Scientists have been searching for the Philae lander ever since the robotic probe lost power after landing on Comet 67P in November 2014.

Researchers have been looking at images beamed to Earth by the European Space Agency's Rosetta spacecraft as well as used a variety of data, which include magnetic field and radio wave measurements in an attempt to find the final landing place of Philae.

Now, the scientists' efforts have helped narrow down the probable landing area of the Philae to just one part of the comet.

It is believed that Philae landed in a shady area where there is not enough light to fully charge the spacecraft causing the lander to shut down after 60 hours on the comet's surface.

Based on radio signals sent between the lander and Rosetta, ESA reported that the Philae could be in an ellipse about 16×160 meters long and wide just outside the rim of a large depression on the comet's head known as Hatmehit.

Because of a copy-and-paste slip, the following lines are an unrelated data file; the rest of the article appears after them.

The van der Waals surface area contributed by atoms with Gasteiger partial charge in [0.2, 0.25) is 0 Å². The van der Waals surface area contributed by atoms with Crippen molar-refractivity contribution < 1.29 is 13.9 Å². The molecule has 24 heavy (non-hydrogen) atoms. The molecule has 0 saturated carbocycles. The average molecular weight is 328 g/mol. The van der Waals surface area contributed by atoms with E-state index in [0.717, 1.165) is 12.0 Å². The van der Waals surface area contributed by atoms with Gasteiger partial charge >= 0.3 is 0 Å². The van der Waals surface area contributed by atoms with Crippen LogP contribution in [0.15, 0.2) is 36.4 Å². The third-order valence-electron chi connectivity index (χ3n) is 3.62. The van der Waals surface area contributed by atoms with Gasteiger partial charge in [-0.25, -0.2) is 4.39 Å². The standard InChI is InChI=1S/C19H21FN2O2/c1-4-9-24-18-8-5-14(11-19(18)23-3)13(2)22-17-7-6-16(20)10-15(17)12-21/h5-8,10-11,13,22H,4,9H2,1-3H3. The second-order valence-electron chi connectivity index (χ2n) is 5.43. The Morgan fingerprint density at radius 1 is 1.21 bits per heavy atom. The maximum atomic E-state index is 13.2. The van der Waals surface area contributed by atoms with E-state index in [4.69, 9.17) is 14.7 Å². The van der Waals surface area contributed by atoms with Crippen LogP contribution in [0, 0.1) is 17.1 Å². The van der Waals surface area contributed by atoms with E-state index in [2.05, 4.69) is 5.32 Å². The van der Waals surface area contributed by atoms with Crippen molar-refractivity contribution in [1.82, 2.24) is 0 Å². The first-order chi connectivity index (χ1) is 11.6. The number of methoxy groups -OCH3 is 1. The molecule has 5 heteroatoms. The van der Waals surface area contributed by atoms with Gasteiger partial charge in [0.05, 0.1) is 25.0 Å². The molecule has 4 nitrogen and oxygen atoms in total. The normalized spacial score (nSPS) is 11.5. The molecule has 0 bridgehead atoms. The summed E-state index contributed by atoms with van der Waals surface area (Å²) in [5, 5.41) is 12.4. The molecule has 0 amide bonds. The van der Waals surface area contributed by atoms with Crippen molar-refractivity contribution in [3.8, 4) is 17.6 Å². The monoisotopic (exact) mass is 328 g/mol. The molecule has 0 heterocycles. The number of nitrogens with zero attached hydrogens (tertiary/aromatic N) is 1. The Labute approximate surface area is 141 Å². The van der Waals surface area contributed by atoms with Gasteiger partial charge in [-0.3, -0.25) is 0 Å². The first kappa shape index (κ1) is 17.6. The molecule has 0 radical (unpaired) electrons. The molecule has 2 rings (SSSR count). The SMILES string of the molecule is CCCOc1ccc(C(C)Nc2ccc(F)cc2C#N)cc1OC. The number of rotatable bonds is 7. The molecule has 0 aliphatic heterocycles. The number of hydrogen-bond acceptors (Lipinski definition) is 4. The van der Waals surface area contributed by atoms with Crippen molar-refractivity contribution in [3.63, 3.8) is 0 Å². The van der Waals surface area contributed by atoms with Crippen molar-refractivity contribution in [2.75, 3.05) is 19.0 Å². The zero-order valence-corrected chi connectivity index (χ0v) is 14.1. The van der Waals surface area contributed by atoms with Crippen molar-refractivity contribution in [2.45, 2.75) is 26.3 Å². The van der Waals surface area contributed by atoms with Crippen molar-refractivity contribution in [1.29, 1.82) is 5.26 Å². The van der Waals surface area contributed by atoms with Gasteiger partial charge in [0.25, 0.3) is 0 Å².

"Combining data on the signal travel time between the two spacecraft with the known trajectory of Rosetta and the current best shape model for the comet, the CONSERT team have been able to establish the location of Philae to within an ellipse roughly 16 x 160 metres in size, just outside the rim of the Hatmehit depression," ESA said.

ESA, however, said that while the ellipse is currently the best estimate of the probable location of the Philae based on a number of simulations, work is still ongoing to quantify the statistical likelihood of the probe inside this region.

The agency also said that the ellipse's location depends on the assumed shaped of comet 67P, which is constantly being refined so there could still be possible revisions of the ellipse's positioning.

Philae's location could also be identified if the lander would receive sufficient solar power to wake it up from its current state of hibernation. Comet 67P is now about 218 million km from the Sun.

The probe could then resume studying the comet and scientists could by then perform additional measurements that could help determine the location of the lander after its bouncy landing on the comet's surface.

Philae still remains in hibernation but scientists are hopeful that it will wake up from its slumber and starts to transmit signal to Rosetta once the comet gets closer to sun in the coming weeks or months.

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